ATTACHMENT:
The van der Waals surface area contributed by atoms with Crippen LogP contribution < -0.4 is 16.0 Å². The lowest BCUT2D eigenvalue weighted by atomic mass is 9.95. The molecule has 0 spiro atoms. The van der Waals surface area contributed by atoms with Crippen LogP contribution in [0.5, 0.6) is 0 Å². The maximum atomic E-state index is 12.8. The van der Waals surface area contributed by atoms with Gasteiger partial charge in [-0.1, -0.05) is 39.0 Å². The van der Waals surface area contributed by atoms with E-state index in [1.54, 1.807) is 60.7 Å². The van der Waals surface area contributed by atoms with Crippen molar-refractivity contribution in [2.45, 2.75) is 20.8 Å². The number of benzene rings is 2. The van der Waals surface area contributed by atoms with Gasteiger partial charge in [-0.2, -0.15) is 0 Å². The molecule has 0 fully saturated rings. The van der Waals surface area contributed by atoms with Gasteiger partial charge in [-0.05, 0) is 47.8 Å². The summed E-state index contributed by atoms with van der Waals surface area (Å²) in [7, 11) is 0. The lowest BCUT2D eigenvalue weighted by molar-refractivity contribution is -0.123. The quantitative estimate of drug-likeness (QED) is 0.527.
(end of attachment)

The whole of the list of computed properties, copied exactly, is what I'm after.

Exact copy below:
The van der Waals surface area contributed by atoms with Crippen LogP contribution < -0.4 is 16.0 Å². The lowest BCUT2D eigenvalue weighted by atomic mass is 9.95. The molecule has 0 spiro atoms. The van der Waals surface area contributed by atoms with Crippen LogP contribution in [0.5, 0.6) is 0 Å². The maximum atomic E-state index is 12.8. The van der Waals surface area contributed by atoms with Gasteiger partial charge in [-0.1, -0.05) is 39.0 Å². The van der Waals surface area contributed by atoms with E-state index in [1.54, 1.807) is 60.7 Å². The van der Waals surface area contributed by atoms with Crippen molar-refractivity contribution in [2.45, 2.75) is 20.8 Å². The number of benzene rings is 2. The van der Waals surface area contributed by atoms with Gasteiger partial charge in [-0.2, -0.15) is 0 Å². The molecule has 0 fully saturated rings. The van der Waals surface area contributed by atoms with Gasteiger partial charge in [-0.05, 0) is 47.8 Å². The summed E-state index contributed by atoms with van der Waals surface area (Å²) in [7, 11) is 0. The lowest BCUT2D eigenvalue weighted by molar-refractivity contribution is -0.123. The quantitative estimate of drug-likeness (QED) is 0.527.